More than all else, George and Lutie personified Love. They represented love triumphant over all. Their constancy had been rewarded, and the odds had been great against it. He was contented and happy when near them, for they gave out love, they radiated it, they lived deep in the heart of it. He craved the company of these serene, unselfish lovers because they were brave and strong and inspiring. He fed hungrily on their happiness, and he honestly tried to pay them for what they gave to him.

He was glad to hear that George was going into a new and responsible position in the fall,—a six thousand dollar a year job in the office of a big manufacturing company. He rejoiced not because George was going ahead so splendidly but because his advancement was a justification of Anne's faith in her seemingly unworthy brother,—and, moreover, there was distinctly something to be said for the influence of love.

When George's family departed for the north, Thorpe was like a lost soul. In the first week of their absence, he found himself more than once on the point of throwing everything aside and rushing off after them. His scruples, his principles, his resolutions were shaken in the mighty grasp of despair. There were to be no more letters, and, worse than all else, she would not be lonely!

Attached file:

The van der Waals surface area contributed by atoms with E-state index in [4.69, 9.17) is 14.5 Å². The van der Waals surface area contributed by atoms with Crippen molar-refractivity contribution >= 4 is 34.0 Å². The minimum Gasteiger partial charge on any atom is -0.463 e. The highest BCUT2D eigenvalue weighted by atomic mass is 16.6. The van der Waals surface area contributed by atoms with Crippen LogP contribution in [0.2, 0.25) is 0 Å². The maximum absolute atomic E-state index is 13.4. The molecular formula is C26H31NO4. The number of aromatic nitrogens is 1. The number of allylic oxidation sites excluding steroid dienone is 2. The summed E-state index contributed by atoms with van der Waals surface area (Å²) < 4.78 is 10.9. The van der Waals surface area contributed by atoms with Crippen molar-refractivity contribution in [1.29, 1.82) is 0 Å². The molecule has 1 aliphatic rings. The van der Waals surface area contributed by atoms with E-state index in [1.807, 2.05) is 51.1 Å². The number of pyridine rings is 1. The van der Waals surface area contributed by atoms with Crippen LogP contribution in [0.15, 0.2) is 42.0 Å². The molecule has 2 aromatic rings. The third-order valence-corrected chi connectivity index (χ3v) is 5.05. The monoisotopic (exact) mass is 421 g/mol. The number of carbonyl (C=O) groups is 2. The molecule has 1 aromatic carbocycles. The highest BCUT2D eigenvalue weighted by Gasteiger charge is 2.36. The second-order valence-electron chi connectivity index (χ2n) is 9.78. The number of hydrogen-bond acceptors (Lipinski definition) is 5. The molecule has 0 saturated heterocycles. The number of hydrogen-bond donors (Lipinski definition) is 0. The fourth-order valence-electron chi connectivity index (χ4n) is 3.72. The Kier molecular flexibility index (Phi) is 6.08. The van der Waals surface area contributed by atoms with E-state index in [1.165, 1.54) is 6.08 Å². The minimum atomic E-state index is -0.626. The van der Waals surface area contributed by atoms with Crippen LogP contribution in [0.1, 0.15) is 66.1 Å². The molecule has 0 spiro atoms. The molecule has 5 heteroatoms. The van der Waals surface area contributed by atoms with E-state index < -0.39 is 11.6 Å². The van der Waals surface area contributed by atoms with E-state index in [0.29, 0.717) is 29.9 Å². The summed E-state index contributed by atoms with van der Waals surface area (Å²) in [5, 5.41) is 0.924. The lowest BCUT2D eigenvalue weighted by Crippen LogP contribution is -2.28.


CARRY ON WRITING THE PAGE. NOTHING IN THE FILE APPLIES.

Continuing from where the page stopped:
* * * * *

One day late in August Simmy Dodge burst in upon him. He had motored in from Southampton and there was proof that he had not dallied along the way. His haste in exploding in Thorpe's presence was evidence of an unrestrained eagerness to have it over with.

"My God!" he shouted, tugging at his goggles with nervous hands from which he had forgotten to remove his gloves. "You've got to put a stop to this sort of thing. It can't go on. She must be crazy,—stark, raving crazy. You must not let her do this—"